Lamenting that India’s higher education institutions are facing problem of quality, President Pranab Mukherjee on Tuesday said the country was far behind China and the U.S. in terms of innovation and pitched for “drastic action” to reform the system.
He said quality, affordability and accessibility should be the mainstay of higher education to encourage innovation and research.
“Our institutes of higher education continue to be challenged by problems of quality,” Mr. Mukherjee said addressing the 10th Convocation of National Institute of Technology, Kurukshetra.
He cited an international survey which showed that no Indian university was amongst the top 200 universities in the world. “This calls for drastic action to reform the way education is imparted in our universities and academic institutes,” he said.
As per a recent Forbes survey, only three Indian companies have been listed amongst the world’s most innovative ones, he said, adding the number will increase if the process of innovation is made a permanent feature in institutions of learning.
Talking in terms of innovation, Mr. Mukherjee said in 2011, 42,000 patents were filed in India, compared to over five lakh applications filed each in China and the U.S. in the same year.
He pitched for taking the higher education, including technical education, to the doorstep of people by innovations in the delivery system.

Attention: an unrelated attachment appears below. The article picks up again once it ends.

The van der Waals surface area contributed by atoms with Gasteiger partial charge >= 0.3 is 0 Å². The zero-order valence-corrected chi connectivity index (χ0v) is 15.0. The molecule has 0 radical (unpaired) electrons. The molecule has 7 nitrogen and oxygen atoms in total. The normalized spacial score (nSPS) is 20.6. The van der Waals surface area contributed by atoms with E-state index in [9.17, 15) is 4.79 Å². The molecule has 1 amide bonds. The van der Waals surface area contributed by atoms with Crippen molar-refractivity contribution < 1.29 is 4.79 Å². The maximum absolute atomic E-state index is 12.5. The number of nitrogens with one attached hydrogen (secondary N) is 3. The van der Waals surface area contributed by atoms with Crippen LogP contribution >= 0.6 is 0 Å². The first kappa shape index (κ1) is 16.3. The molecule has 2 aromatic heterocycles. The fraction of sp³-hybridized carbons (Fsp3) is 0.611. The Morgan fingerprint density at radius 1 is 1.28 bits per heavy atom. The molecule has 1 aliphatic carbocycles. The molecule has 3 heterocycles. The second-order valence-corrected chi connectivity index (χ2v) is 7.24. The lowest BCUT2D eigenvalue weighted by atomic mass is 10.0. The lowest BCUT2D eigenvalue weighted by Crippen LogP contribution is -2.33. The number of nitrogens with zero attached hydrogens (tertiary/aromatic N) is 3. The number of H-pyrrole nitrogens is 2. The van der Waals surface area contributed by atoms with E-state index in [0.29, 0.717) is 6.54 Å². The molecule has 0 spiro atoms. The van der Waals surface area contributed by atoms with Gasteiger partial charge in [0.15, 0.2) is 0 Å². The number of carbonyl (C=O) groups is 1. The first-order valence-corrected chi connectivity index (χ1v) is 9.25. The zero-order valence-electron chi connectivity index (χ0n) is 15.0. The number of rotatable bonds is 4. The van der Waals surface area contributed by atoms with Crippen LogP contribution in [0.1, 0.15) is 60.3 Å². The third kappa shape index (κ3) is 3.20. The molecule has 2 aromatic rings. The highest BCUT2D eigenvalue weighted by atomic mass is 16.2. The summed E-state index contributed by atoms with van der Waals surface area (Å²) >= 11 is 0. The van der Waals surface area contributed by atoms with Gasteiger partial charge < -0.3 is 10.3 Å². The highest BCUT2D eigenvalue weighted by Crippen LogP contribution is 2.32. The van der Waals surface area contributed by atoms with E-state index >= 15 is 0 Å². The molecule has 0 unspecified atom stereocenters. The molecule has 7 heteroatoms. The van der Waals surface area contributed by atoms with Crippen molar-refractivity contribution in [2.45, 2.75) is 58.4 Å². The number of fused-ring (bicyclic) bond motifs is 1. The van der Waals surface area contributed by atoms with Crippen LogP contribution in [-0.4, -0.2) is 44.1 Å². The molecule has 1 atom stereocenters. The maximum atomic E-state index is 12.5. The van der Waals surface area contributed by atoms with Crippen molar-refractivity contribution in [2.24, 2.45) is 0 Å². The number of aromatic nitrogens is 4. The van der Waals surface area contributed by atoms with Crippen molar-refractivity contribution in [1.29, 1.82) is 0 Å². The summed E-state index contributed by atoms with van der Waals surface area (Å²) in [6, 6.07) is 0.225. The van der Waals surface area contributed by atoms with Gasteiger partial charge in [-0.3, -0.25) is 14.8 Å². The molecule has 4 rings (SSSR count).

“Our universities, engineering colleges and research and development centres should be the hotbed of innovation, he said.
Expressing concern over the shortage of faculty across all types of institutes of higher education, the President said existing vacancies should be filled up “quickly”.
Asking teachers to update themselves with the latest information in their respective academic fields, he said universities and institutes must encourage and facilitate their teachers’ participation in international seminars, refreshers’ courses and project work.
Terming lack of adequate flexibility in Indian system as the reason for institution’s inability to retain talent in academic and research positions, he said: “Our system must be geared to discourage any loss of intellectual capital and at the same time welcome overseas scholars including NRIs and Persons of Indian origin to return to the country.”
This, he said, will enable transmission of ideas and new methods of teaching and research from abroad to India.